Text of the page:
THE SUPPLIANTS by Aeschylus, Part II
And, ere THE END shall be,
Each man the truth of what I tell shall see.
And if there dwell hard by
One skilled to read from bird-notes augury,
That man, when through his ears shall thrill our tearful wail,
Shall deem he hears the voice, the plaintive tale
Of her, the piteous spouse of Tereus, lord of guile-
Whom the hawk harries yet, the mourning nightingale.
She, from her happy home and fair streams scared away,
Wails wild and sad for haunts beloved erewhile.
Yea, and for Itylus-ah, well-a-day!
Slain by her own, his mother's hand,
Maddened by lustful wrong, the deed by Tereus planned!
Like her I wail and wail, in soft lonian tones,
And as she wastes, even so
Wastes my soft cheek, once ripe with Nilus' suns,
And all my heart dissolves in utter woe.
Sad flowers of grief I cull,
Fleeing from kinsmen's love unmerciful-
Yea, from the clutching hands, the wanton crowd,
I sped across the waves, from Egypt's land of cloud.
Gods of the ancient cradle of my race,
Hear me, just gods! With righteous grace
On me, on me look down!
Grant not to youth its heart's unchaste desire,
But, swiftly spurning lust's unholy fire,
Bless only love and willing wedlock's crown!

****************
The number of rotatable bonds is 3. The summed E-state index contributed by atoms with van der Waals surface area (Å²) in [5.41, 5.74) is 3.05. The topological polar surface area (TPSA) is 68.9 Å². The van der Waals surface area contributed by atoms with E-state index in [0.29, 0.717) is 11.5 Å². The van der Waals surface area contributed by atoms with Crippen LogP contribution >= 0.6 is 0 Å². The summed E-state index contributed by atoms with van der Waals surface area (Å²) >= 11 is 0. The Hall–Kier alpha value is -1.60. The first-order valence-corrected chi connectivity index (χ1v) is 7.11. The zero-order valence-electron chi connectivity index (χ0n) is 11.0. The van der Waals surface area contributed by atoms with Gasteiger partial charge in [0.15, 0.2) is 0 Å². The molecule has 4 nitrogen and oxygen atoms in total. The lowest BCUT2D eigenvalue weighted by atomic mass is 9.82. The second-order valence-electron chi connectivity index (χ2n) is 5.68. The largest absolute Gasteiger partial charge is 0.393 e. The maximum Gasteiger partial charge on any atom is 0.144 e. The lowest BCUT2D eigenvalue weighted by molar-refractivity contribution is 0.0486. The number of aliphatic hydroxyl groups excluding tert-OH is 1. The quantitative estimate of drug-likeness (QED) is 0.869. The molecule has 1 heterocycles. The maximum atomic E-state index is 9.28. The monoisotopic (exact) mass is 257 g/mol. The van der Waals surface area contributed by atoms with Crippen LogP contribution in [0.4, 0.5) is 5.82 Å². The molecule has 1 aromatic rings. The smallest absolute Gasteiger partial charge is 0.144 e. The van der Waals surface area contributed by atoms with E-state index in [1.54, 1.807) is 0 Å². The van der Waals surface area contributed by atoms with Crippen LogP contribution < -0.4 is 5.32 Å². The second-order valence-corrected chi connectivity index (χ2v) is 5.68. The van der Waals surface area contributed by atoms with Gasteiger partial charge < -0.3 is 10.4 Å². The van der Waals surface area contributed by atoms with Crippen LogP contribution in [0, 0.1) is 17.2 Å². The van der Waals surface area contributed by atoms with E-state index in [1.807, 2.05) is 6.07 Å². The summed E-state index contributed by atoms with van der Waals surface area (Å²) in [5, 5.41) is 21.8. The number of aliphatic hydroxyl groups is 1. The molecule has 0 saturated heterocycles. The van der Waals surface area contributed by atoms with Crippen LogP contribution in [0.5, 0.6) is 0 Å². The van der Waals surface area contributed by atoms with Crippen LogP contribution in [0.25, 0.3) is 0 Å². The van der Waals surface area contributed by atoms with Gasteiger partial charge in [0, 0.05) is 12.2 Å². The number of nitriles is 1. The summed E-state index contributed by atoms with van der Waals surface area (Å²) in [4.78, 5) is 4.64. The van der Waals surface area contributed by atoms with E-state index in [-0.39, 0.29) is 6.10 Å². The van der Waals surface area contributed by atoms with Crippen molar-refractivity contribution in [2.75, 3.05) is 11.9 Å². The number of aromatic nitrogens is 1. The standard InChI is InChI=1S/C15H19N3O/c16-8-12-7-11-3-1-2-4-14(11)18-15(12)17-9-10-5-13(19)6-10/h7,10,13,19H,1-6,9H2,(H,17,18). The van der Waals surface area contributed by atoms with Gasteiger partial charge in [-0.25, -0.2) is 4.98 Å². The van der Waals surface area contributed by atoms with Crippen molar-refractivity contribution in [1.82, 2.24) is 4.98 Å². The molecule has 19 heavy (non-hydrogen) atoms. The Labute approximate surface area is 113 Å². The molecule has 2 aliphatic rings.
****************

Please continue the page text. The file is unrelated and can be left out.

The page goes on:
The war-worn fliers from the battle's wrack
Find refuge at the hallowed altar-side,
The sanctuary divine,-
Ye gods! such refuge unto me provide-
Such sanctuary be mine!
Though the deep will of Zeus be hard to track,
Yet doth it flame and glance,
A beacon in the dark, 'mid clouds of chance
That wrap mankind.
Yea, though the counsel fall, undone it shall not lie,
Whate'er be shaped and fixed within Zeus' ruling mind-
Dark as a solemn grove, with sombre leafage shaded,
His paths of purpose wind,
A marvel to man's eye.
Smitten by him, from towering hopes degraded,
Mortals lie low and still.-
Tireless and effortless, works forth its will
The arm divine!
God from His holy seat, in calm of unarmed power,
Brings forth the deed, at its appointed hour!
Let Him look down on mortal wantonness!
Lo! how the youthful stock of Belus' line
Craves for me, uncontrolled-
With greed and madness bold-
Urged on by passion's shunless stress-
And, cheated, learns too late the prey has 'scaped their hold!
Ah, listen, listen to my grievous tale,
My sorrow's words, my shrill and tearful cries!
Ah woe, ah woe!
Loud with lament the accents rise,
And from my living lips my own sad dirges flow!
O Apian land of hill and dale,
Thou kennest yet, O land, this faltered foreign wail-
Have mercy, hear my prayer!
Lo, how again, again, rend and tear
My woven raiment, and from off my hair
Cast the Sidonian veil!
Ah, but if fortune smile, if death be driven away,
Vowed rites, with eager haste, we to the gods will pay!
Alas, alas again!
O whither drift the waves? and who shall loose the pain?